What’s happened to the “gentlemanly” game of golf? When did it become so complex and rancorous?
The 13 original rules of golf, drafted in 1744 by what would become The Honourable Company of Edinburgh Golfers, required all of 356 total words to get the point across of playing a ball from tee to hole. The gist of everything in between boiled down to 10 words at the tail end of rule No. 10: “The Ball so stop’d must be play’d where it lyes.”
The intervening 269 years have done nothing to simplify things. It takes a law degree to figure out what is going on in the game these days and debate-club experience just to have a conversation about it. Rarely have the rules and their application ever been a greater point of contention than in 2013.
On Tuesday, the PGA Tour issued a 678-word statement on why it was letting Vijay Singh off the hook despite admitting in January that he violated the tour’s drug policy by using a banned substance found in deer-antler spray.
On Wednesday, the USGA and R&A issued a joint 1,900-word statement detailing why Tiger Woods was not disqualified despite signing an incorrect scorecard after an illegal drop at the Masters Tournament three weeks ago.
And sometime before spring is over, golf’s governing bodies will issue a final verdict on anchored putting that has divided golfers and pitted various organizations in unseemly battles against each other.
Where have you gone Bobby Jones? Golf’s legions turn their lonely eyes to you.
The least-shocking news of the week was that the PGA Tour figured out a way to wriggle out of suspending one of its few active Hall of Famers for violating its drug policy. Commissioner Tim Finchem had the solution to the awkward situation fall right into his lap – and conveniently just before Players week commences in Singh’s adopted hometown.
Singh admitted in a Sports Illustrated story in January that he used a bit of modern-day snake oil called deer-antler spray. Unfortunately for Singh, deer-antler spray contains something called IGF-1 which is on the PGA Tour’s banned substance list. The tour had specifically warned all of its players to not use deer-antler spray in August 2011, yet Singh somehow missed that memo like Dustin Johnson missed the bunker bulletins posted on every wall in the Whistling Straits locker room.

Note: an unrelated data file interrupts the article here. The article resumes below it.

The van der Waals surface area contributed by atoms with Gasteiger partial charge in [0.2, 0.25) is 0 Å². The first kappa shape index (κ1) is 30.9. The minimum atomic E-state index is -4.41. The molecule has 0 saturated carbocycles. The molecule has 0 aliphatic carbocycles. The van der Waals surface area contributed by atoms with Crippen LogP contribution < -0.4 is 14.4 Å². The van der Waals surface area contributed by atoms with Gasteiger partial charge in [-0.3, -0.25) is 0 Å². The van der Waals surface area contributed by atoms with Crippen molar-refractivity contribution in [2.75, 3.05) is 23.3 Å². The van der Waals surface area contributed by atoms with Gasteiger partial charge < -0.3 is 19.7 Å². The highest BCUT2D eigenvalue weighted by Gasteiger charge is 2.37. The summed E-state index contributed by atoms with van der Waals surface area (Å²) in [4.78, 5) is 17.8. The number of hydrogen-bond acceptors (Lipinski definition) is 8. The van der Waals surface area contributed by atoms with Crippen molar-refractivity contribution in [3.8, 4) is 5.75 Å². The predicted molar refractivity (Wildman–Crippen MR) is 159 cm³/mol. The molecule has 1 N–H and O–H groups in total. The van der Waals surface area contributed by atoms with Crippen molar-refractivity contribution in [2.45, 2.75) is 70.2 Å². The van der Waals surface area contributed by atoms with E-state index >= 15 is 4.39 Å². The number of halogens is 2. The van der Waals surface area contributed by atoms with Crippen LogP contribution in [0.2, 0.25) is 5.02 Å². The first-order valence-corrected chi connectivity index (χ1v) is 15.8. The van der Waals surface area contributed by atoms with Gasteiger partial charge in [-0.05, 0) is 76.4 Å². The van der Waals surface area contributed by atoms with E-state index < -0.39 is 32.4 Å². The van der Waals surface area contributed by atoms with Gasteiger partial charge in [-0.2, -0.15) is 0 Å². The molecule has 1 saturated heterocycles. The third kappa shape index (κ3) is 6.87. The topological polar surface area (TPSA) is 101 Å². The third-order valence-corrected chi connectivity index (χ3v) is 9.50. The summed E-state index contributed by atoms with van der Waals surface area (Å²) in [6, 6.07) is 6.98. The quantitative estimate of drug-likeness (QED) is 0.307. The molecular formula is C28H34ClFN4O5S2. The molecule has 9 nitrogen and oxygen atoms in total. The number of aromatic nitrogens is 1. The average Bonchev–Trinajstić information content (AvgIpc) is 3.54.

“Under our doping code, if you admit – which is what he did, he admitted in an article that he had used this substance – it is tantamount to a positive test under our rules,” said Finchem. “We felt obligated to bring the action because it is technically a violation or was at that point in time.”
The tour issued sanctions against Singh on Feb. 19, and Singh appealed. Lo and behold, near the very end of that 45-day appeal window, the World Anti-Doping Agency declared last Friday that it no longer considers IGF-1 a prohibited substance.
“The bottom line is that given the change by WADA we are dropping the case against Mr. Singh,” Finchem said.
Voila, crisis averted. Please don’t try this at home next time you get a speeding ticket for going 45 in a 30-mph zone just because the county decided to up the speed limit before your court date. Let’s see how that works for you.
Now there’s the Tiger ruling that just won’t die. The prevailing consensus seems to be that even though all parties involved screwed up, Woods ultimately got exactly what he deserved if the rules officials had done their job properly in the first place. Masters competition chairman Fred Ridley used a loophole in the now complicated rule book to cover his own mistaken judgment after reviewing Woods’ improper drop after his ball bounced in the pond off the flagstick in Friday’s second round.
It turns out the tipster to Woods’ mistake was longtime respected rules official David Eger, who immediately recognized the problem at home on his TV and got word through his connections to Ridley. But Ridley looked at the replay and decided Woods did nothing wrong and never asked him about it before signing his card. Woods’ own detailed description of his improper drop, however, led to further inquiry the next day, two strokes were added and everybody moved on.
All that’s left is a prominent precedent in which all parties looked bad even though the USGA and R&A subsequently sanctioned the clean-up efforts.
“It wasn’t a shining Friday for Fred Ridley and he has at his disposal the best rules officials in golf,” Eger told The Charlotte Observer. “I’m sure he had more resources available to him than I had sitting at home with my digital recorder playing it back. For the head guy not to use all the resources available to him is disappointing.”
That blemish will eventually fade away, but the broiling brouhaha over the pending anchoring ruling may leave some long-standing scars. The PGA Tour and PGA of America have taken strong opposing stances to the proposed ban by the USGA and R&A. That led to some harsh words and literal finger-pointing under the tree at Augusta National between PGA of America president Ted Bishop and R&A chief executive Peter Dawson.
“The PGA of America knows my views about this, and I’m disappointed at the way that campaign was conducted,” Dawson said recently. “It put rule-making onto the negotiating table. The negotiating table is no place for rule-making to take place. Obviously, the feelings are strong. We shall have to see where it goes.”
Bishop isn’t backing down and threw more fuel on the fire by questioning the R&A’s – shall we say – manhood.
“I find that to be very curious and perplexing given the fact that the R&A has not been inclusive, as evidenced by their unwillingness to accept women as members to the R&A,” Bishop told Golf World magazine. “This is a much different approach than we have taken in America.”
So much drama. All this ensures there isn’t likely to be much peace restored in golf when the all-male R&A and The Honourable Company of Edinburgh Golfers play host to PGA members in the Open Championship at Muirfield this summer.